Trade deals open doors to wealth

25 Nov 2016

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New Zealand’s wealth is driven by our exports, and anything the Government can do to improve our ability to export adds to our country's wealth. This week there have been two initiatives announced by the Government designed to do just that.

- Prime Minister John Key’s announcement that negotiations have commenced to upgrade the China Free Trade Agreement (China FTA)

and

- Trade Minister Todd McClay and opposition MPs will be travelling to Europe and Iran next week to take part in a number of trade-related events.  

It has been 8 years since the China FTA came into force, a trade deal which has resulted in China becoming our second largest goods and services export market, and our largest export destination for goods totalling $12.2 billion. China is a very important market for horticulture, particularly apples and kiwifruit, with our horticultural exports now worth around $464m. But there are horticultural products such as avocados and onions that do not as yet have access to China, and we therefore welcome the announcement for the China FTA to be upgraded, so that all our products can be exported to China.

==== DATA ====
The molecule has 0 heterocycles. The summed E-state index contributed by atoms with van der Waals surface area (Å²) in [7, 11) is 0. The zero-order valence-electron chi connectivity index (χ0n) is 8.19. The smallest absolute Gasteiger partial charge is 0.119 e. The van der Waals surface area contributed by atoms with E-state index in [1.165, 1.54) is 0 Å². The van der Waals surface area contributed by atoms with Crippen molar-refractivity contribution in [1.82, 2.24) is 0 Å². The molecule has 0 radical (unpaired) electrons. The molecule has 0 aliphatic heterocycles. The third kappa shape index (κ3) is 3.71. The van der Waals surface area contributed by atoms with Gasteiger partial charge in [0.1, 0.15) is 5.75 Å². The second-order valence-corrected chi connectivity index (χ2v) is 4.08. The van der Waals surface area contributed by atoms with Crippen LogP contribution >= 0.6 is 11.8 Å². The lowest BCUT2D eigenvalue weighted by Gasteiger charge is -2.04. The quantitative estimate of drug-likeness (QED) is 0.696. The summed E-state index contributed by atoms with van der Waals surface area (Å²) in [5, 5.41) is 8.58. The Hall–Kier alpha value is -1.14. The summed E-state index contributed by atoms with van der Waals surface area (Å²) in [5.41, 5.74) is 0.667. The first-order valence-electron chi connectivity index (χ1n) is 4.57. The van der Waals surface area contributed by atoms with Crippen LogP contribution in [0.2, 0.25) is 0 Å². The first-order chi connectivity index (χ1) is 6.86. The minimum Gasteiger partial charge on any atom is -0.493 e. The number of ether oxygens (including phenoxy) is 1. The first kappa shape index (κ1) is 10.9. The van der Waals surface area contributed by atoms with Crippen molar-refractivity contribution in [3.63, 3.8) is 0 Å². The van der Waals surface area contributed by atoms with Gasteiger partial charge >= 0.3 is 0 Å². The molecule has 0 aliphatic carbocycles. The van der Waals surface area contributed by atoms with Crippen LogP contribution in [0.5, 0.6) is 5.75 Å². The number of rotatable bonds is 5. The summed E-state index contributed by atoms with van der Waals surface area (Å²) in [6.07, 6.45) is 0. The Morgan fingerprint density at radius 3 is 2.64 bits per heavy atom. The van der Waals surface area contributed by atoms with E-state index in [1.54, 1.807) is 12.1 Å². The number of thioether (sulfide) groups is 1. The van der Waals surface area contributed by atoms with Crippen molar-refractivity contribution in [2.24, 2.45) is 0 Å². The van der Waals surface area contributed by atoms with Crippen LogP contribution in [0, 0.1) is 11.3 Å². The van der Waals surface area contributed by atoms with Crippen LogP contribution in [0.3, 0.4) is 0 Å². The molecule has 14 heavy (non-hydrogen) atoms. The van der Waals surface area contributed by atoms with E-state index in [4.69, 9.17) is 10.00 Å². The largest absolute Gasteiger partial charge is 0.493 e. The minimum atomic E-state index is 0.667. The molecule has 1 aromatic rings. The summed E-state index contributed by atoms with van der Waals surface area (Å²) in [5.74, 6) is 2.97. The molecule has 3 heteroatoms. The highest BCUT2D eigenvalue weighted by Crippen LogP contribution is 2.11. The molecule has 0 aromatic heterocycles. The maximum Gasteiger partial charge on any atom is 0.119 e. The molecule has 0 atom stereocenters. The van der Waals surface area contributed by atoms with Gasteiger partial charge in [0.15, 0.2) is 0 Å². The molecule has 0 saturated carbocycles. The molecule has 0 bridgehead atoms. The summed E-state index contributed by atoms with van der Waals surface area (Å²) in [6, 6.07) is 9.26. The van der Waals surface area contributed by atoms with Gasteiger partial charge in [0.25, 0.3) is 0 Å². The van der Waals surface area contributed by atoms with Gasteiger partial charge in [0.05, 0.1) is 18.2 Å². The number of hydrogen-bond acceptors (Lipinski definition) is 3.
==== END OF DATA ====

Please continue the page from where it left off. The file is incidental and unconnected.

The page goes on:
With Brexit and the negotiation for a Free Trade Agreement with the European Union underway, New Zealand absolutely needs to engage more broadly in trade-related activities in Europe. Italy, France and the United Kingdom are collectively worth more than $9.2 billion of two-way trade, and are home to 190 million consumers. Britain and Europe are also very significant destinations for our horticultural produce; apples, kiwifruit, onions are all important exports from New Zealand, with horticulture’s exports to the continental European market valued at $518m, and the UK and Ireland at $154m.

Both these trade enhancing developments are timely because of President-elect Trump’s decision to pull the US back the TPPA trade deal. Whatever happens, New Zealand needs to be working on all possible trade improvement avenues to ensure our continued economic success.

-       Mike Chapman, CEO